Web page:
Wednesday, 10 December 2014


Hello all,


Today I'm writing from my sick bed, or rather, 'sick couch' where I'm reclining, with feet elevated, whilst recuperating from surgery to my feet. This will be the status quo for several weeks, which means I will be very limited in what I can do, including ikebana. However, I have photos of some work I did in the past two weeks that I can share with you.

Below are two views of a Christmas table arrangement using gold wire, mahonia leaves, a rose and two dogwood flowers.




My stelitzias are in full bloom and had to be used. This is a case of 'The embarrassment of riches'.





Wall arrangement using strelitzias, young gyamea lily leaves and the mitsumata I used in Japan and then sent to my self by mail.













This arrangement using strelitzias and New Zealand flax is 1.5metres in height. However, the flowers were much taller and had to be cut down for the proportions with the container.



In this Christmas arrangement, I also used strelitzias with pine, gold wire and baubles.





Here I used the superfluous pine needles that I removed from the pine branch in the previous arrangement with two agapanthus buds that I 'encouraged' to bend.




















Because I hate throwing away anything potentially useful, I had to find a new way to use the rest of pine needles from the previous arrangement and I came up with this weird 'UFO' creation.













And speaking of 'the embarrassment of riches', my agapanthus, of which I have many, are bursting into flower. I've been out in the garden tying down many of the buds whilst they are soft and pliable, which then grow with curved and twisted stems. I used 3 twisted buds together with 2 fully open flowers and a piece of weeping mulberry for the above arrangement.




Bye for now,
Emily

Saturday, 22 November 2014



Hello all,
I can't believe that two weeks have passed already since my last posting. It seems time is accelerating at such a pace that I can hardly keep up, especially heading towards Christmas.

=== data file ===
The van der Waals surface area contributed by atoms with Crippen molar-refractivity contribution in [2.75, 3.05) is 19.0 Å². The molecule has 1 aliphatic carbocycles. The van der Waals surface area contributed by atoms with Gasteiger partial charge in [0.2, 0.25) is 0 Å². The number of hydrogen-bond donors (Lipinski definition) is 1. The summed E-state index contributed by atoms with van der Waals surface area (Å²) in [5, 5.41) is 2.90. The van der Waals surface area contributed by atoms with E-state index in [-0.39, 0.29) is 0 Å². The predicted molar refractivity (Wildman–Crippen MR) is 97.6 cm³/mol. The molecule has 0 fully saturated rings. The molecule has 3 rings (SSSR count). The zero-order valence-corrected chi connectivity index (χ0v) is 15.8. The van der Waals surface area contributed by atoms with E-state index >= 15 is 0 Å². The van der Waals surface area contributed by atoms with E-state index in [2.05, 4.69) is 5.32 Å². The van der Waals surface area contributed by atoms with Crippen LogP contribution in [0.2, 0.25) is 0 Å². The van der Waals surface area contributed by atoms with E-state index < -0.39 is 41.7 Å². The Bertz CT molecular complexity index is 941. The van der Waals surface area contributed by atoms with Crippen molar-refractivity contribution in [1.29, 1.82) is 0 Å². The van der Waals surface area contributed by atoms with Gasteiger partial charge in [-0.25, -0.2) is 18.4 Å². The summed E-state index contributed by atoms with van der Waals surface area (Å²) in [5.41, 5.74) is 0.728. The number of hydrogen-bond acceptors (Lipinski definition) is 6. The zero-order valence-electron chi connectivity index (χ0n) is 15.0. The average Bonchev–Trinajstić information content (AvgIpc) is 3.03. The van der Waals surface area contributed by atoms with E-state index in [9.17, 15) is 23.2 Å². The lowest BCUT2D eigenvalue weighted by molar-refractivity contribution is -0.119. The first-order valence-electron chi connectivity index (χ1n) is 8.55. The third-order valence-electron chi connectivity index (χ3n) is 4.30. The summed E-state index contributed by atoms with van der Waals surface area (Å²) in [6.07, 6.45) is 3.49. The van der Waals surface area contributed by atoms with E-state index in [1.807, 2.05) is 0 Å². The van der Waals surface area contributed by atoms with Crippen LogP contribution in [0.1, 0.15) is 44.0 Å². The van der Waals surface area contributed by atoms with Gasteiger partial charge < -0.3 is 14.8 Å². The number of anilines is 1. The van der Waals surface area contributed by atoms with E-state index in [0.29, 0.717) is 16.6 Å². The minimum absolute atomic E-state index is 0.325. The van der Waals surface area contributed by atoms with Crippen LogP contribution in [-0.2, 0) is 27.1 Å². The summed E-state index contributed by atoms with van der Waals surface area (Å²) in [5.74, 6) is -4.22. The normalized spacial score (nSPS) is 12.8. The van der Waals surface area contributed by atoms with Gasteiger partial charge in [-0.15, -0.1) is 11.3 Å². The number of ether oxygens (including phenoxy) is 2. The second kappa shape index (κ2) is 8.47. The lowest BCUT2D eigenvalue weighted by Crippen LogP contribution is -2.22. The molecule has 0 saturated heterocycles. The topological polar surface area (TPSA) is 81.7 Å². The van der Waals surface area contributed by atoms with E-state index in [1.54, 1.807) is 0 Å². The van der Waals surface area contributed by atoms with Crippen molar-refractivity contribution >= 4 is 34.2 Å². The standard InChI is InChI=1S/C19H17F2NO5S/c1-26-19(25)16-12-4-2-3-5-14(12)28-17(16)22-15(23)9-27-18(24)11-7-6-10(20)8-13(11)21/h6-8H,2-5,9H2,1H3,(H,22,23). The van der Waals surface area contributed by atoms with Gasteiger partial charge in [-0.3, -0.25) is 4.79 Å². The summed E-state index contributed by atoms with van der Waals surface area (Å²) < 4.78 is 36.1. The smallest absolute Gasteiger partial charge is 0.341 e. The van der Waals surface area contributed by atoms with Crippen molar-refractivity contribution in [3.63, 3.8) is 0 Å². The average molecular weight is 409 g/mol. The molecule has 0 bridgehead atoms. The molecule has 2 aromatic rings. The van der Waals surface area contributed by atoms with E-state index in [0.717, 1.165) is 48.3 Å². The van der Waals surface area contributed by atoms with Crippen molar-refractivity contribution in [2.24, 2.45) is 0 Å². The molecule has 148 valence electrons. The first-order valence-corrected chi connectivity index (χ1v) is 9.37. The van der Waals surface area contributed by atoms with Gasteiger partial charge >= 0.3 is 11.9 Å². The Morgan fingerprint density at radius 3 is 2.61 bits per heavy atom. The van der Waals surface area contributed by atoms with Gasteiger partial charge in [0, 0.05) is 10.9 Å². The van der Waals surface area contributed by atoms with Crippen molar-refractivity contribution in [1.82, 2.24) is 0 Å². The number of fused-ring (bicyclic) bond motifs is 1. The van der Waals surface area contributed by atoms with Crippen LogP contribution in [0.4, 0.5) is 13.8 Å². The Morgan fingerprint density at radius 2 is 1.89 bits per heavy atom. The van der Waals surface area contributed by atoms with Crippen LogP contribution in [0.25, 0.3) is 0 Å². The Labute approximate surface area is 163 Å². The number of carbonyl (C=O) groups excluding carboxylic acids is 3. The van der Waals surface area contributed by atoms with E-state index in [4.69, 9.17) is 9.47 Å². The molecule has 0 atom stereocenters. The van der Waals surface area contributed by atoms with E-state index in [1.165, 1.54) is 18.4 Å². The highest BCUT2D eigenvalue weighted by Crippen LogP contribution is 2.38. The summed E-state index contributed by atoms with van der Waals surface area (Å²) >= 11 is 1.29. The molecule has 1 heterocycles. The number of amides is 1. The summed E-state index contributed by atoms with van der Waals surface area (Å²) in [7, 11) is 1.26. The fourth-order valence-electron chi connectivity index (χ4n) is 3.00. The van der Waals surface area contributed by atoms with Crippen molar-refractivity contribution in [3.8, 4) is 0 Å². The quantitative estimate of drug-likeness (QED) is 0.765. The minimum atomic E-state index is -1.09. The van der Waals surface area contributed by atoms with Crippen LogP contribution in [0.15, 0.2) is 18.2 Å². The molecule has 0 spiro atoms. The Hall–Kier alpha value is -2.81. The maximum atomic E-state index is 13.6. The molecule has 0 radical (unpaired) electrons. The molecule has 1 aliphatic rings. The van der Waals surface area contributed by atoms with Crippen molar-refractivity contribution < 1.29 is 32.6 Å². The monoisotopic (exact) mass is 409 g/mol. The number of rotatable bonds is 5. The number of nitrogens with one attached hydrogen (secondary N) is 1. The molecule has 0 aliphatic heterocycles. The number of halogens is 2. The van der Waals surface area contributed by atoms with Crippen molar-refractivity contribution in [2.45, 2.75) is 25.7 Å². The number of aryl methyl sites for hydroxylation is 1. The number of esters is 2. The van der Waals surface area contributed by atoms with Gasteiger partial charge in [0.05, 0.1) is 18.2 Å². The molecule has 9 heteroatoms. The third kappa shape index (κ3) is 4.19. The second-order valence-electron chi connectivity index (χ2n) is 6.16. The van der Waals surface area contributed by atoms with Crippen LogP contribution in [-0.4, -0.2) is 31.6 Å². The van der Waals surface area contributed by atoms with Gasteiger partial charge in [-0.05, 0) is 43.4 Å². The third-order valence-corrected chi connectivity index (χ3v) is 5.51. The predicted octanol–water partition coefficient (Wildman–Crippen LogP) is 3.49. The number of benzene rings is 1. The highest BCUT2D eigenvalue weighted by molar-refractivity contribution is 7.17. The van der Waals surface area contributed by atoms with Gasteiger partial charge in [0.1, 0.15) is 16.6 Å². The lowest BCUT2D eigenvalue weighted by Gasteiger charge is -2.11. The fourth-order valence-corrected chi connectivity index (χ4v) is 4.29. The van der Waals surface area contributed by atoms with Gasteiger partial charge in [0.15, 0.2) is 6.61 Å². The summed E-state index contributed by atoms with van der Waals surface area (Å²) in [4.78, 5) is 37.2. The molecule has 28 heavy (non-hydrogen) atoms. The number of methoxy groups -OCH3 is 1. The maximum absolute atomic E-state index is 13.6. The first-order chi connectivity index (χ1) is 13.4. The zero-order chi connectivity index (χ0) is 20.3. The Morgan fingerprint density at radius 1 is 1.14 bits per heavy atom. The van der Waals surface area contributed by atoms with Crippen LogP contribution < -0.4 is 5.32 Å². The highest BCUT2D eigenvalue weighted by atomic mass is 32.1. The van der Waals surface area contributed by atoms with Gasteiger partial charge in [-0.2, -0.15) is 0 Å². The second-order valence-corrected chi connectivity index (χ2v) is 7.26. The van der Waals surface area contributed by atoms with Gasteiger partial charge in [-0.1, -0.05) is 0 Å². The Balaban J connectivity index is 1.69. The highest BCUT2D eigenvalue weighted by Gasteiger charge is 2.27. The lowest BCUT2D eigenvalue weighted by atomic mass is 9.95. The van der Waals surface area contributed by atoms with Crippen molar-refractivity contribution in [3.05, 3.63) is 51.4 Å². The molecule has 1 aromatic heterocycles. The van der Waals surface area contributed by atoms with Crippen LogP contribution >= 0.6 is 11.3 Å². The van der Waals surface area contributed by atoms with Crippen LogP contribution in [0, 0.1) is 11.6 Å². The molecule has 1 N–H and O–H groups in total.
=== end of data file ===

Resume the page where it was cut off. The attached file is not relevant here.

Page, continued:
We recently had an interesting theme for class. My student Aurelia Dong brought in four paintings made by her mother, Shijing Zhao, an accomplished artist, who worked with calligraphy brushes.  Some of my senior students and I made an arrangement each referencing one of the paintings. Unfortunately, because of the glass on the frames, the photographs do not show the true beauty of the work. 

Working with such beautiful works of art was an enjoyable and inspirational experience and we are all grateful to Aurelia for making her treasures available to us.




                   Vicky Kalokathis


                                                                                         Lucy Papas


 


Bredenia Raquel






Margaret Wilson
















                                                                                                                                                   Emily Karanikolopoulos                       





Lucy Papas













                                                                                                                                                                                   Emily Karanikolopoulos